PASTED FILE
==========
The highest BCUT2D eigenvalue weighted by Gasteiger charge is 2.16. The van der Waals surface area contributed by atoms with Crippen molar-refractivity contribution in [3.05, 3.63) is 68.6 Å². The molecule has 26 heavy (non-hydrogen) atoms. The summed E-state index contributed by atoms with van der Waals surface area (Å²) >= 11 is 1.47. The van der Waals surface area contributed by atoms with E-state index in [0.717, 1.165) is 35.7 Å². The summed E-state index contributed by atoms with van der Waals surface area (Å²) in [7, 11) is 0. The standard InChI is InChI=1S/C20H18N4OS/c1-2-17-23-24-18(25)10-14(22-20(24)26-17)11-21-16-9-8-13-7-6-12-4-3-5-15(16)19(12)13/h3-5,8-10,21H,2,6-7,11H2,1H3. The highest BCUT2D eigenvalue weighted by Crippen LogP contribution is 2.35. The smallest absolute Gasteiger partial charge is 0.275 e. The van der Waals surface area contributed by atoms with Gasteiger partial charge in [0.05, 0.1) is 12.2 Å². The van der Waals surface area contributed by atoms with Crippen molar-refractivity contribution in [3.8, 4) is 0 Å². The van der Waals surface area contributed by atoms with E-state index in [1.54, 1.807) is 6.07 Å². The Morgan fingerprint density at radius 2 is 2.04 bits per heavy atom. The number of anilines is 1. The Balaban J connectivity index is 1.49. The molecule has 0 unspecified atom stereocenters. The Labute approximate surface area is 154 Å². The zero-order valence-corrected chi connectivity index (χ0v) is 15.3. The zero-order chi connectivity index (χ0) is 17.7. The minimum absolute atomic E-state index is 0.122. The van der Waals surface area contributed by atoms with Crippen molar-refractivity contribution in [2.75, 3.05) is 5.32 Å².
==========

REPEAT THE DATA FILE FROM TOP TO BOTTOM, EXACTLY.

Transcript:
The highest BCUT2D eigenvalue weighted by Gasteiger charge is 2.16. The van der Waals surface area contributed by atoms with Crippen molar-refractivity contribution in [3.05, 3.63) is 68.6 Å². The molecule has 26 heavy (non-hydrogen) atoms. The summed E-state index contributed by atoms with van der Waals surface area (Å²) >= 11 is 1.47. The van der Waals surface area contributed by atoms with E-state index in [0.717, 1.165) is 35.7 Å². The summed E-state index contributed by atoms with van der Waals surface area (Å²) in [7, 11) is 0. The standard InChI is InChI=1S/C20H18N4OS/c1-2-17-23-24-18(25)10-14(22-20(24)26-17)11-21-16-9-8-13-7-6-12-4-3-5-15(16)19(12)13/h3-5,8-10,21H,2,6-7,11H2,1H3. The highest BCUT2D eigenvalue weighted by Crippen LogP contribution is 2.35. The smallest absolute Gasteiger partial charge is 0.275 e. The van der Waals surface area contributed by atoms with Gasteiger partial charge in [0.05, 0.1) is 12.2 Å². The van der Waals surface area contributed by atoms with Crippen molar-refractivity contribution in [3.8, 4) is 0 Å². The van der Waals surface area contributed by atoms with E-state index in [1.54, 1.807) is 6.07 Å². The Morgan fingerprint density at radius 2 is 2.04 bits per heavy atom. The number of anilines is 1. The Balaban J connectivity index is 1.49. The molecule has 0 unspecified atom stereocenters. The Labute approximate surface area is 154 Å². The zero-order valence-corrected chi connectivity index (χ0v) is 15.3. The zero-order chi connectivity index (χ0) is 17.7. The minimum absolute atomic E-state index is 0.122. The van der Waals surface area contributed by atoms with Crippen molar-refractivity contribution in [2.75, 3.05) is 5.32 Å².